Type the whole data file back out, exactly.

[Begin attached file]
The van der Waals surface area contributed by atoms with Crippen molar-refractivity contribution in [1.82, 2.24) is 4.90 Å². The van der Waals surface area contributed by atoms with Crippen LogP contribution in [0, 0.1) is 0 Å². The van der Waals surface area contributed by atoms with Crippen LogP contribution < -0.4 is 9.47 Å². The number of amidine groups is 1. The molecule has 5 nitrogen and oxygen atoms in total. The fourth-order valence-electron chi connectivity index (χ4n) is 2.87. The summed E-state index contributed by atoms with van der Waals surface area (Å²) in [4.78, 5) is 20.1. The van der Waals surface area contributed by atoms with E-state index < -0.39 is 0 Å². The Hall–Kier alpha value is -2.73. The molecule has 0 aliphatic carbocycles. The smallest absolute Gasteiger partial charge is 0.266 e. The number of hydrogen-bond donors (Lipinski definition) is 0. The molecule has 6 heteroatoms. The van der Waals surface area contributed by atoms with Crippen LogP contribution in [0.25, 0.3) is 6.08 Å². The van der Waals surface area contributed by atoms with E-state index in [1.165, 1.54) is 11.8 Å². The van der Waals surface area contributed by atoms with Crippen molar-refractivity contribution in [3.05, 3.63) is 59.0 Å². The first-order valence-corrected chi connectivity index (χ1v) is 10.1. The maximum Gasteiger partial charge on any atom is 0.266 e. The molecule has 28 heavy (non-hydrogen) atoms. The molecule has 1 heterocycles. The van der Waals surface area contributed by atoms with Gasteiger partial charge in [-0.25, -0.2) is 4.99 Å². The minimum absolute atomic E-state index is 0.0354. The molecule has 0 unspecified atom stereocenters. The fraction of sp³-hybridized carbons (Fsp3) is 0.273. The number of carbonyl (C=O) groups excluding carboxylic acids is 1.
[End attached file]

The van der Waals surface area contributed by atoms with Crippen molar-refractivity contribution in [1.82, 2.24) is 4.90 Å². The van der Waals surface area contributed by atoms with Crippen LogP contribution in [0, 0.1) is 0 Å². The van der Waals surface area contributed by atoms with Crippen LogP contribution < -0.4 is 9.47 Å². The number of amidine groups is 1. The molecule has 5 nitrogen and oxygen atoms in total. The fourth-order valence-electron chi connectivity index (χ4n) is 2.87. The summed E-state index contributed by atoms with van der Waals surface area (Å²) in [4.78, 5) is 20.1. The van der Waals surface area contributed by atoms with E-state index < -0.39 is 0 Å². The Hall–Kier alpha value is -2.73. The molecule has 0 aliphatic carbocycles. The smallest absolute Gasteiger partial charge is 0.266 e. The number of hydrogen-bond donors (Lipinski definition) is 0. The molecule has 6 heteroatoms. The van der Waals surface area contributed by atoms with Crippen LogP contribution in [0.25, 0.3) is 6.08 Å². The van der Waals surface area contributed by atoms with E-state index in [1.165, 1.54) is 11.8 Å². The van der Waals surface area contributed by atoms with Crippen molar-refractivity contribution in [3.05, 3.63) is 59.0 Å². The first-order valence-corrected chi connectivity index (χ1v) is 10.1. The maximum Gasteiger partial charge on any atom is 0.266 e. The molecule has 28 heavy (non-hydrogen) atoms. The molecule has 1 heterocycles. The van der Waals surface area contributed by atoms with Gasteiger partial charge in [-0.25, -0.2) is 4.99 Å². The minimum absolute atomic E-state index is 0.0354. The molecule has 0 unspecified atom stereocenters. The fraction of sp³-hybridized carbons (Fsp3) is 0.273. The number of carbonyl (C=O) groups excluding carboxylic acids is 1.